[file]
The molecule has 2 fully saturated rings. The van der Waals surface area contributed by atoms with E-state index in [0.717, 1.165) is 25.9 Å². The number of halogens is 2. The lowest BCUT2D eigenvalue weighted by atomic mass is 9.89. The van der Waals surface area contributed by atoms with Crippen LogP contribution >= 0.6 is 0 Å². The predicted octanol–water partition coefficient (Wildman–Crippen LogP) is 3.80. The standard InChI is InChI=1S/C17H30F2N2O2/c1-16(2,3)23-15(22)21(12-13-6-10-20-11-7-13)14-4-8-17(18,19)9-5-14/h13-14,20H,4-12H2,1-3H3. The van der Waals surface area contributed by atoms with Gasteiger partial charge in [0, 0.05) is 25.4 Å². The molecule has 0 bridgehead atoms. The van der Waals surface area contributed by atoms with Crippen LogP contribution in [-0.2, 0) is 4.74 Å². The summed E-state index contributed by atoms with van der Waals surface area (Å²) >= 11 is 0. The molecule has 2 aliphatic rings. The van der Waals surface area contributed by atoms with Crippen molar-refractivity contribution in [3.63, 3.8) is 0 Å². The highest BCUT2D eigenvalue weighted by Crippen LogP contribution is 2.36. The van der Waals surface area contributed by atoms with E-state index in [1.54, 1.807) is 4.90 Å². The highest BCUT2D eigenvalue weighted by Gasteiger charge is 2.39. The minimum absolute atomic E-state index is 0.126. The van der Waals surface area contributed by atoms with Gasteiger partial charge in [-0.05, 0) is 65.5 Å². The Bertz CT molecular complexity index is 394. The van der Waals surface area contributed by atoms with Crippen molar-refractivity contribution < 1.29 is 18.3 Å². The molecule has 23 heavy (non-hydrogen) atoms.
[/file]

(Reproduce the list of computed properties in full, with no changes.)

The molecule has 2 fully saturated rings. The van der Waals surface area contributed by atoms with E-state index in [0.717, 1.165) is 25.9 Å². The number of halogens is 2. The lowest BCUT2D eigenvalue weighted by atomic mass is 9.89. The van der Waals surface area contributed by atoms with Crippen LogP contribution >= 0.6 is 0 Å². The predicted octanol–water partition coefficient (Wildman–Crippen LogP) is 3.80. The standard InChI is InChI=1S/C17H30F2N2O2/c1-16(2,3)23-15(22)21(12-13-6-10-20-11-7-13)14-4-8-17(18,19)9-5-14/h13-14,20H,4-12H2,1-3H3. The van der Waals surface area contributed by atoms with Gasteiger partial charge in [0, 0.05) is 25.4 Å². The molecule has 0 bridgehead atoms. The van der Waals surface area contributed by atoms with Crippen LogP contribution in [-0.2, 0) is 4.74 Å². The summed E-state index contributed by atoms with van der Waals surface area (Å²) >= 11 is 0. The molecule has 2 aliphatic rings. The van der Waals surface area contributed by atoms with Crippen molar-refractivity contribution in [3.63, 3.8) is 0 Å². The highest BCUT2D eigenvalue weighted by Crippen LogP contribution is 2.36. The van der Waals surface area contributed by atoms with E-state index in [1.54, 1.807) is 4.90 Å². The highest BCUT2D eigenvalue weighted by Gasteiger charge is 2.39. The minimum absolute atomic E-state index is 0.126. The van der Waals surface area contributed by atoms with Gasteiger partial charge in [-0.05, 0) is 65.5 Å². The Bertz CT molecular complexity index is 394. The van der Waals surface area contributed by atoms with Crippen molar-refractivity contribution < 1.29 is 18.3 Å². The molecule has 23 heavy (non-hydrogen) atoms.